After I fell down the stairs and fractured a rib, I spent the summer in Ottawa with my brother (eating a lot of soup) and then the month of September with my parents, split between the Eastern Townships and Montreal. My body healed more slowly than I thought, but the subsequent cognitive troubles were what worried me. Though it was the rib that hurt me the most, when I fell backwards I also clonked the back of my head against a step and passed out. I came to at the bottom of the short flight of stairs, aware of the pain in my rib and nothing else, unsure of how I got there.
In the weeks that followed, I started stuttering occasionally. More worrisome for a woman who subsists on the energy of words, I had trouble finding them as I spoke. Mid-sentence, I would stop and sigh, confused about what was happening. There was a concern of something awry in my brain after hitting my head, but happily an MRI has shown that my brain is just fine. (“Pristine” was the word the neurologist used. I’ll take it!) Instead, I’ve been told these kinds of symptoms are normal for some people with concussions, and they should dissipate in time. But it’s taken longer than I thought, and I don’t fully feel like myself right now.
Travel to Thailand, then back again
So instead of an excited announcement for restarting my Jodi Eats food tours in Saigon, I have decided to head back to North America after my time in Bangkok. I am a bit worried about the travel to Thailand, with long flights and layovers, but I think that is plenty of a toll on my body right now.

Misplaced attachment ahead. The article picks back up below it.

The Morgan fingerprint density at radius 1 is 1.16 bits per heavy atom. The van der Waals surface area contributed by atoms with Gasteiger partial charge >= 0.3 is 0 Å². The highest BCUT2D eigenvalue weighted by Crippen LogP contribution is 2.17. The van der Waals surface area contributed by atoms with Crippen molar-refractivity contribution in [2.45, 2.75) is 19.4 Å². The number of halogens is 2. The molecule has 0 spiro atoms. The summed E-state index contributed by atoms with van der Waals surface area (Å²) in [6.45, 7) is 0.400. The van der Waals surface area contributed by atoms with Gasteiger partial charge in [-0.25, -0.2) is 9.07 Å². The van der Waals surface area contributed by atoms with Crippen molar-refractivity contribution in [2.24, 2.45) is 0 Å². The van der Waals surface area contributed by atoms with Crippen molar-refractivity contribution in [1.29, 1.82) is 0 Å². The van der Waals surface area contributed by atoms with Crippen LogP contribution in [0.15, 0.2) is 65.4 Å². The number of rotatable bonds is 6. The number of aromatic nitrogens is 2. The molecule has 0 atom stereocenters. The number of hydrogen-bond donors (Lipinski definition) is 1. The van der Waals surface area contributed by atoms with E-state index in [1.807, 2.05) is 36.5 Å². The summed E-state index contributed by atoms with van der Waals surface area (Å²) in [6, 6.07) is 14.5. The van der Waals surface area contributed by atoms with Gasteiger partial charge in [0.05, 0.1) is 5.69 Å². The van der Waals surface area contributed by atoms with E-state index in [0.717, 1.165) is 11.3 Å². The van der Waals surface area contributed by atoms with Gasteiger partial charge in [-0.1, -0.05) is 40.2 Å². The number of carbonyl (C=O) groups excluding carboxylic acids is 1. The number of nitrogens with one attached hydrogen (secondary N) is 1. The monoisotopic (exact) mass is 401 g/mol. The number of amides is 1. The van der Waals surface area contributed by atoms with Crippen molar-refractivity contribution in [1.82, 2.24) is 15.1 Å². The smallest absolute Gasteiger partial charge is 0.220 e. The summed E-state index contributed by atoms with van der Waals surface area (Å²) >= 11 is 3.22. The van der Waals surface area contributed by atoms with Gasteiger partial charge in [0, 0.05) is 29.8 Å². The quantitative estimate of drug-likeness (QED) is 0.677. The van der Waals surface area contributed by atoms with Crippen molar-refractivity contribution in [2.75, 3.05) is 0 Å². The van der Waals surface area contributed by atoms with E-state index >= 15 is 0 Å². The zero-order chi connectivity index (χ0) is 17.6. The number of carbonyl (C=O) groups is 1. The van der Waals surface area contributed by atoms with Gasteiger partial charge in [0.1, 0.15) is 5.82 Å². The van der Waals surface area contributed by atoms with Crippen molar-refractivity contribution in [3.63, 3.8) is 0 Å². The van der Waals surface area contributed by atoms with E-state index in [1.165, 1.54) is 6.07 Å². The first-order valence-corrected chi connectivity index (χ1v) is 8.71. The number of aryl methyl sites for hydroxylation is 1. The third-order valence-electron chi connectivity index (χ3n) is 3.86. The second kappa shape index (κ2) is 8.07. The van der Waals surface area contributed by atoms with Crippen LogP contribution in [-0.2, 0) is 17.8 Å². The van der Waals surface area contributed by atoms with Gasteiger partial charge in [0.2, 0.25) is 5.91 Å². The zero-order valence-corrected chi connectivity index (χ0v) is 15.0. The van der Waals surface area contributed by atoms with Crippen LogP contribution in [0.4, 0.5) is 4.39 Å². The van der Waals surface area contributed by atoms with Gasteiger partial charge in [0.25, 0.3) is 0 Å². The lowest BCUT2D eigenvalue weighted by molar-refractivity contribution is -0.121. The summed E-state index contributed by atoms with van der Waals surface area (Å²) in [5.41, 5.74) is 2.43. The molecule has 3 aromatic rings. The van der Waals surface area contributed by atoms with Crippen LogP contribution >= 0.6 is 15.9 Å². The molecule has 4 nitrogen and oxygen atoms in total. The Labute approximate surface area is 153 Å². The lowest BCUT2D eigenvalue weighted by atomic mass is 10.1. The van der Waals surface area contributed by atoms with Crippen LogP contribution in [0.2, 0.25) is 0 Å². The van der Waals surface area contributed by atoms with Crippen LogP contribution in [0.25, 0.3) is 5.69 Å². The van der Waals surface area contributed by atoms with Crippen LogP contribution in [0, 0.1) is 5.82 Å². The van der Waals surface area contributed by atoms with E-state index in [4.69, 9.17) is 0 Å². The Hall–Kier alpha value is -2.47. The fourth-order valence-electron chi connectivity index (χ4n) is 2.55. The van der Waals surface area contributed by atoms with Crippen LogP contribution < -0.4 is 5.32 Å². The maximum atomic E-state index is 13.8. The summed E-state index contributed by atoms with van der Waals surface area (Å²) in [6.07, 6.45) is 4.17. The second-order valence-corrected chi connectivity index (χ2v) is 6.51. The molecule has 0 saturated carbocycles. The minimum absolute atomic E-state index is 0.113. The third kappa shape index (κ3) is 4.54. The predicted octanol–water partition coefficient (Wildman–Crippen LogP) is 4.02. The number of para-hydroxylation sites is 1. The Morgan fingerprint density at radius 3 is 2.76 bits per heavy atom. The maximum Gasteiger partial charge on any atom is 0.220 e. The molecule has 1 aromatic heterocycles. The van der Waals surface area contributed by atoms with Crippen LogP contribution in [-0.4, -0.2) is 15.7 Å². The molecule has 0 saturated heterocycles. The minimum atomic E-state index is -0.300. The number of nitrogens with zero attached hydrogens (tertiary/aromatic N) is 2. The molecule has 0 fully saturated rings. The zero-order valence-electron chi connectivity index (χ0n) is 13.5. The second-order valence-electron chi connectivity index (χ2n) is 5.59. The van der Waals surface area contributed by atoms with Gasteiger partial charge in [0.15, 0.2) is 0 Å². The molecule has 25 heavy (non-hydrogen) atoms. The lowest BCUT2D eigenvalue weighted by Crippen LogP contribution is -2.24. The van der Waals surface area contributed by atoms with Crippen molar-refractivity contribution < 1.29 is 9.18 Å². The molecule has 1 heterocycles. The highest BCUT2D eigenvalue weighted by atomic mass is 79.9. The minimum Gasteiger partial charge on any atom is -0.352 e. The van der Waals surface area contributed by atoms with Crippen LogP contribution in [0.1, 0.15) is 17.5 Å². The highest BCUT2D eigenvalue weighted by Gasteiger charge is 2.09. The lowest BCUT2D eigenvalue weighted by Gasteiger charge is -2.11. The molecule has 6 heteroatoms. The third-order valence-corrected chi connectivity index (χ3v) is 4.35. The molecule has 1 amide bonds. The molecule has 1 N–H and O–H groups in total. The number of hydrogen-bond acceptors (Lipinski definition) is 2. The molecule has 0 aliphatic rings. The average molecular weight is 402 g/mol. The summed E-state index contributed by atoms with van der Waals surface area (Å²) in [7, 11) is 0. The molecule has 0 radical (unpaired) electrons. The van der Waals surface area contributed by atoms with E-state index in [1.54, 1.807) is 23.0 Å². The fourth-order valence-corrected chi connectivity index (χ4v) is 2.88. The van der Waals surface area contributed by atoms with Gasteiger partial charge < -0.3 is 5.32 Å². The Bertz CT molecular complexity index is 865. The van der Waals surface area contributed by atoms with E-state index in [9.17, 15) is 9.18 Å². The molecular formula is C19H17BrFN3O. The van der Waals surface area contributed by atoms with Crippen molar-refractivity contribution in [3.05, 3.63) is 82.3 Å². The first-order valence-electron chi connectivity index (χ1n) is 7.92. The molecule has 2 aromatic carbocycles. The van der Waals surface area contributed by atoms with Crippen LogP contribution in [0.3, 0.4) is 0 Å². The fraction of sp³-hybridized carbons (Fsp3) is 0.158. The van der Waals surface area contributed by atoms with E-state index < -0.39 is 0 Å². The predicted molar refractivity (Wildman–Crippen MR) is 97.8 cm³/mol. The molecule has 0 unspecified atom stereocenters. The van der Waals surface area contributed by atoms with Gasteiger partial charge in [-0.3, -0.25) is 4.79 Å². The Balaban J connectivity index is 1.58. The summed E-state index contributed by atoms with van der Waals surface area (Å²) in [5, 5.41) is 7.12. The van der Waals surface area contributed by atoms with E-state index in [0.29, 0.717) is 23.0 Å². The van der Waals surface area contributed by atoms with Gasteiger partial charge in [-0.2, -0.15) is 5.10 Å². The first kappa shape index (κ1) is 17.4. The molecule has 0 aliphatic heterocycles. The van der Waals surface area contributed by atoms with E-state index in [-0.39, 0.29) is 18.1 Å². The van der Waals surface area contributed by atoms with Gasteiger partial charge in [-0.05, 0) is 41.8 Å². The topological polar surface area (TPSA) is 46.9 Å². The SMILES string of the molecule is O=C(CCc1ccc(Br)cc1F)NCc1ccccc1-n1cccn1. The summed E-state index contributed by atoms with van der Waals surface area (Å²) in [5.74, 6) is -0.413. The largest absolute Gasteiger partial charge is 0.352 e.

As I’ve written earlier in the summer, I’ve long pushed myself past the bounds of what is reasonable health wise, and I think I ought to listen to my body for once. While I absolutely love Saigon, there is a reason that I joke wryly that if I were to write about my time there I would entitle the book The City I Love is Trying to Kill Me. Every time I visit, I end up with a respiratory infection, and with dengue rates quite high this year, I think the right thing is to go somewhere I can simply rest. The chaos of Saigon isn’t that place, as much as my stomach is telling me that I am absolutely wrong in skipping it this year.
I’ve done a few interviews this summer and a frequent question is “are you done with all this travel yet?” When people ask me if travel is “out of my system”, I reply with a smile that this is the new system. But as I noted in my 7 years of travel post, there are ups and downs to any choices, and if I’m going to be flexible in the life I lead, that has to include the awareness to stay still when my body says enough. I thought the summer would suffice to heal up, but I was wrong.
So about those fall plans…
First, Sunday I’ll be flying to Toronto to help G Adventures celebrate their 25th anniversary. I usually attend their Future of Tourism event, but this year they’re holding a fundraiser for their Planeterra nonprofit arm instead, as well as the promise of a big announcement about the company. They’re livestreaming the evening from their Ignite the Night page, so the announcement will be posted there. I’ve been a brand ambassador for 5 years now, and I’m looking forward to hearing what’s in store for them.